Measles spread as parents deliberately infect children

Berlin – Measles is on the rise in prosperous Western European countries as many parents opt for natural immunity through deliberately infecting their children.

The virus is spread through droplet infection when the infected person talks, coughs or sneezes. Normally the first symptoms show after 10 to 14 days. The initial indications are relatively mild, taking the form of sniffles, coughing, fever and conjunctivitis.

After a few days the rash typical of the disease appears, with brownish-pink patches on the skin and white spots inside the mouth facilitating confirmed diagnosis of measles in the patient. Statistics indicate that adults older than 20 and children younger than five are most frequently affected.

Opponents of immunisation often try to infect healthy children in a controlled way by holding so-called “measles parties” with an infected child at the focus, intending to provide their own children with life-long immunity.

Measles is described in the internet chat groups set up by vaccination opponents as a “harmless childhood disease”.

They see advantages over vaccination in a “naturally induced infection”.

The medical profession takes a radically different view, insisting that a real measles infection is significantly more dangerous than the vaccination, and in some countries measles parties are illegal, with their organisers prosecuted for causing actual bodily harm.

“I simply can’t understand why a mother would intentionally wish measles on her child,” German paediatrician Katja Schneider says. “Measles is an extremely serious illness that can cause irreparable harm and even be fatal in certain cases.”

Among the most frequent complications are ear and lung infections. Particular attention needs to be paid to the possibility of acute post-infection encephalitis, which occurs in around 0.1% of cases, according to Germany’s Robert Koch Institute for infectious diseases.

This serious condition reveals itself through severe headaches four to seven days after the rash appears. Other symptoms are fever, confusion and drowsiness to the extent of coma. One in every 1 000 to 5 000 measles patients will contract encephalitis, which is fatal in between 10 and 20% of cases.

An extremely rare but usually fatal complication resulting from measles is subacute sclerosing panencephalitis, which attacks the entire central nervous system.

According to Schneider, a mother of three, the risks of dangerous side-effects resulting from immunisation are relatively low.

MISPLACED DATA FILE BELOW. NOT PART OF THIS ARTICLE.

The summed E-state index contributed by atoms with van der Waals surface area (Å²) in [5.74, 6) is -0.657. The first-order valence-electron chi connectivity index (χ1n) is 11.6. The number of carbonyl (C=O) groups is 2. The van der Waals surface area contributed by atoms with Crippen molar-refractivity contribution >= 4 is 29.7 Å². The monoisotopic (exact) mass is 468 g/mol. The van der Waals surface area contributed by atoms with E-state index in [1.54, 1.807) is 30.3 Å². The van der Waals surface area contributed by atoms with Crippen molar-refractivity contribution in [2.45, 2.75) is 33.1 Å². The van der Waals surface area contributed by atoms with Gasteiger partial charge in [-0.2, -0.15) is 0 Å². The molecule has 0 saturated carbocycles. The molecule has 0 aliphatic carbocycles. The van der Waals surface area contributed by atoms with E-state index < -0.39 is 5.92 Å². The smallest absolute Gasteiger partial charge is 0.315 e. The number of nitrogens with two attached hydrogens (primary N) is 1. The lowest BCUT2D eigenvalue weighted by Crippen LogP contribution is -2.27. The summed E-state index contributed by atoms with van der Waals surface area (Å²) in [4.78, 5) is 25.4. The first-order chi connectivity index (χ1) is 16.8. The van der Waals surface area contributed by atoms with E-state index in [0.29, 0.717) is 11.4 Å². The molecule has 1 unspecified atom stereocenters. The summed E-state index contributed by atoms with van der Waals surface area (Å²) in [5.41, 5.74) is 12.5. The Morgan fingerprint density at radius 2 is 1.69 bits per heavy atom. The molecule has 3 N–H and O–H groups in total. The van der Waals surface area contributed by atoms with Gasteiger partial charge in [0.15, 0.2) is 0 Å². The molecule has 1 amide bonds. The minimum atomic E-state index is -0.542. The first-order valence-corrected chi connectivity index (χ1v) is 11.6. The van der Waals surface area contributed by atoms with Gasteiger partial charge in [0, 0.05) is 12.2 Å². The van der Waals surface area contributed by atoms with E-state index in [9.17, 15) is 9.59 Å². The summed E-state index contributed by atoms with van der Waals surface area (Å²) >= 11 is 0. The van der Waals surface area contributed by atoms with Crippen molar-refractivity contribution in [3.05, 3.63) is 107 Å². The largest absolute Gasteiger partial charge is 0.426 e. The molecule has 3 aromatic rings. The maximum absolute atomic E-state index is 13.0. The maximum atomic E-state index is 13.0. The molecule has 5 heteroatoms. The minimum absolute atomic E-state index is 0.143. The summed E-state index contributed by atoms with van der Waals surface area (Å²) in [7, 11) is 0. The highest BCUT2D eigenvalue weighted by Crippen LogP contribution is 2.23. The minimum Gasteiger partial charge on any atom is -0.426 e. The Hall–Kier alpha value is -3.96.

“Immunisation against measles is strongly to be recommended,” she says. The paediatrician says that concern regarding the effects of immunisation is valid only in the most unusual cases and parents should heed the advice of their paediatricians in this regard.

Alternative medicine practitioners are in general not opposed to immunisation “in principle”.

Christoph Trapp of the German association of homeopathic doctors in Berlin believes that the decision whether to immunise should be taken case by case by a homeopathic doctor.

The association takes the view that immunisation can “prevent infectious diseases to a certain extent and also cut the risk of catching the disease for those people who have not been immunised”.

An association of doctors promoting patient discretion in deciding whether to immunise said in a statement that serious adverse reactions with temporary or permanent effects can occur, although only in rare cases. It was responding to a public debate in Germany on whether to make immunisation compulsory.

The association takes the view that parents are confronted with an increasing number of recommended vaccinations, without being informed fully by medical professionals and health authorities. “If a discussion with the parents leads to their rejecting certain vaccinations for their children, the doctor involved sometimes refuses to continue to treat them,” it says on its website.

There is a considerable variation across Europe, with Finland, Sweden and the Netherlands having high immunisation and low death rates, while Germany, France, Italy, Austria and Switzerland have lower rates of immunisation and correspondingly more deaths.

Schneider is a firm advocate of a thoroughgoing immunisation programme like that in the United States where the disease has all but been wiped out.
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